“It Just Gives You Another Look on Things”: Using Adolescent Literature to Construct Inquiry and Deconstruct Social Stereotyping

Middle Grades Review, Dec 2017

In the current climate of standardization, areas such as social justice are often overlooked as the pressures of covering the learning standards increase. Within today’s classrooms, it is imperative that teachers encourage curiosity, creativity, and student voice. Using a blend of both traditional literacy and new literacies, students in a rural junior high setting worked to establish a classroom environment dedicated to critical thinking and debunking social conventions related to both the prison system and gang life. This social justice exploration allowed students to be immersed in a variety of texts that empowered them to discuss and question a system that faces them currently. By providing a platform of inquiry, students cultivated their own understandings related to social justice and formulated new meanings that led to the dissemination of topic-related stereotypes.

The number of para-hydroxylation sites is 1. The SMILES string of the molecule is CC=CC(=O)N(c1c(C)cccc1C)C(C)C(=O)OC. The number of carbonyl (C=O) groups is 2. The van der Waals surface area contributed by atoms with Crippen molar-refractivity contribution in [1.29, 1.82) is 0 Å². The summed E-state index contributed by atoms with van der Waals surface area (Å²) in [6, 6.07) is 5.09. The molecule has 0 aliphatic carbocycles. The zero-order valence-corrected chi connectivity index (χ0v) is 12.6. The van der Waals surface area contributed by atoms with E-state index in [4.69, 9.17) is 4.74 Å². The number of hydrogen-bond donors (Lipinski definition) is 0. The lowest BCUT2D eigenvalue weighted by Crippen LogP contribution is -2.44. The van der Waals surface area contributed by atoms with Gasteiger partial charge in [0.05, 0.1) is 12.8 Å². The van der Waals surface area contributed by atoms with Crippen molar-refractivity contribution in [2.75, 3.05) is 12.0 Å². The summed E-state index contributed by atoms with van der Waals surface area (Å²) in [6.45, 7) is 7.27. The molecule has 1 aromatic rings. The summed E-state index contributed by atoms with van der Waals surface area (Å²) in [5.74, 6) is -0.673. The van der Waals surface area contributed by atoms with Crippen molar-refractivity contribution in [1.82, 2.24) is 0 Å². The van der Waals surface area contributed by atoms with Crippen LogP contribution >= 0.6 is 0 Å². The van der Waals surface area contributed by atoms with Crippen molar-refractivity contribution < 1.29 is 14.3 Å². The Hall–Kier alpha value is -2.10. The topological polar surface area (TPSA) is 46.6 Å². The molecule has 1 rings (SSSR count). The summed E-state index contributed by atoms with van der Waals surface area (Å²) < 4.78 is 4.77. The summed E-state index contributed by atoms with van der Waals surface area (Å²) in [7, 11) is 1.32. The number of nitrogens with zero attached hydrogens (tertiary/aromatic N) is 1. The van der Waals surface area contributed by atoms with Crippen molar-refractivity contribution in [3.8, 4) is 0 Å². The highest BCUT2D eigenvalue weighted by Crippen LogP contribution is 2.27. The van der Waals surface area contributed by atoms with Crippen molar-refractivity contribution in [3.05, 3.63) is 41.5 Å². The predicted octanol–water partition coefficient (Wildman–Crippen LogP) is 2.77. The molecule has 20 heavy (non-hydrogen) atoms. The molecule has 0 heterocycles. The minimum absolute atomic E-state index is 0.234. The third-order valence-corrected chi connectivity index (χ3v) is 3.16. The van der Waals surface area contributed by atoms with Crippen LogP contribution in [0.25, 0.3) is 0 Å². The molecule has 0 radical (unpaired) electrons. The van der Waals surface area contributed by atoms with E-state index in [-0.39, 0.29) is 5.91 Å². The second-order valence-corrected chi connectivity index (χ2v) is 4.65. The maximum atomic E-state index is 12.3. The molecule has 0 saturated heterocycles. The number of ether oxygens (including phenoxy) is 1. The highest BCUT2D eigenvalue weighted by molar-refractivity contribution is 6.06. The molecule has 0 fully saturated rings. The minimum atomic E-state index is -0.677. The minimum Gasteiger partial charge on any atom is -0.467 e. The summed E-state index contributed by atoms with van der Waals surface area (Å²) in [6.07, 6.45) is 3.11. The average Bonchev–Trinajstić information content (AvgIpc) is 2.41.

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“It Just Gives You Another Look on Things”: Using Adolescent Literature to Construct Inquiry and Deconstruct Social Stereotyping